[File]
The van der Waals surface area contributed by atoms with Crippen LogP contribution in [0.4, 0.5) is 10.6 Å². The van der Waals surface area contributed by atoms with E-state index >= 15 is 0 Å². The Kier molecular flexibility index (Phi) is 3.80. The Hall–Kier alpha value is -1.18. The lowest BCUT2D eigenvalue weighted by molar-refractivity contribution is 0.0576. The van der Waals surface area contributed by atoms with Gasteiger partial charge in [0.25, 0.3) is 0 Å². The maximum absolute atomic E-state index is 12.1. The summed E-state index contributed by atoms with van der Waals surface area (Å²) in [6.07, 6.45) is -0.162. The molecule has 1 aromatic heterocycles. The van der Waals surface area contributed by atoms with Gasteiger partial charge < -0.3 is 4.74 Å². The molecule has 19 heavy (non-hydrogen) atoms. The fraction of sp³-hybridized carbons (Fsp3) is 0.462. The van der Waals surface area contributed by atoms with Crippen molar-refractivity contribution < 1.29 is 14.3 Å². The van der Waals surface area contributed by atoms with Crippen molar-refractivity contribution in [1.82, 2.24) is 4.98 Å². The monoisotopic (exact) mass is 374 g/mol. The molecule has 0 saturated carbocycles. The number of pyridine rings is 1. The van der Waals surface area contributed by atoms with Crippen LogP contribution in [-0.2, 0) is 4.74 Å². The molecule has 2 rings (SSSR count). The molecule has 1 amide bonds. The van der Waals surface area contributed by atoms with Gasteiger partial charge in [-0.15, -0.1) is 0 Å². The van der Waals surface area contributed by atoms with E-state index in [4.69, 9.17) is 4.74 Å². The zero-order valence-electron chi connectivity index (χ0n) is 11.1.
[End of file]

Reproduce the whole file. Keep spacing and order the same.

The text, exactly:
The van der Waals surface area contributed by atoms with Crippen LogP contribution in [0.4, 0.5) is 10.6 Å². The van der Waals surface area contributed by atoms with E-state index >= 15 is 0 Å². The Kier molecular flexibility index (Phi) is 3.80. The Hall–Kier alpha value is -1.18. The lowest BCUT2D eigenvalue weighted by molar-refractivity contribution is 0.0576. The van der Waals surface area contributed by atoms with Gasteiger partial charge in [0.25, 0.3) is 0 Å². The maximum absolute atomic E-state index is 12.1. The summed E-state index contributed by atoms with van der Waals surface area (Å²) in [6.07, 6.45) is -0.162. The molecule has 1 aromatic heterocycles. The van der Waals surface area contributed by atoms with Gasteiger partial charge < -0.3 is 4.74 Å². The molecule has 19 heavy (non-hydrogen) atoms. The fraction of sp³-hybridized carbons (Fsp3) is 0.462. The van der Waals surface area contributed by atoms with Crippen molar-refractivity contribution < 1.29 is 14.3 Å². The van der Waals surface area contributed by atoms with Crippen molar-refractivity contribution in [1.82, 2.24) is 4.98 Å². The monoisotopic (exact) mass is 374 g/mol. The molecule has 0 saturated carbocycles. The number of pyridine rings is 1. The van der Waals surface area contributed by atoms with Crippen LogP contribution in [-0.2, 0) is 4.74 Å². The molecule has 2 rings (SSSR count). The molecule has 1 amide bonds. The van der Waals surface area contributed by atoms with Gasteiger partial charge in [-0.15, -0.1) is 0 Å². The van der Waals surface area contributed by atoms with E-state index in [4.69, 9.17) is 4.74 Å². The zero-order valence-electron chi connectivity index (χ0n) is 11.1.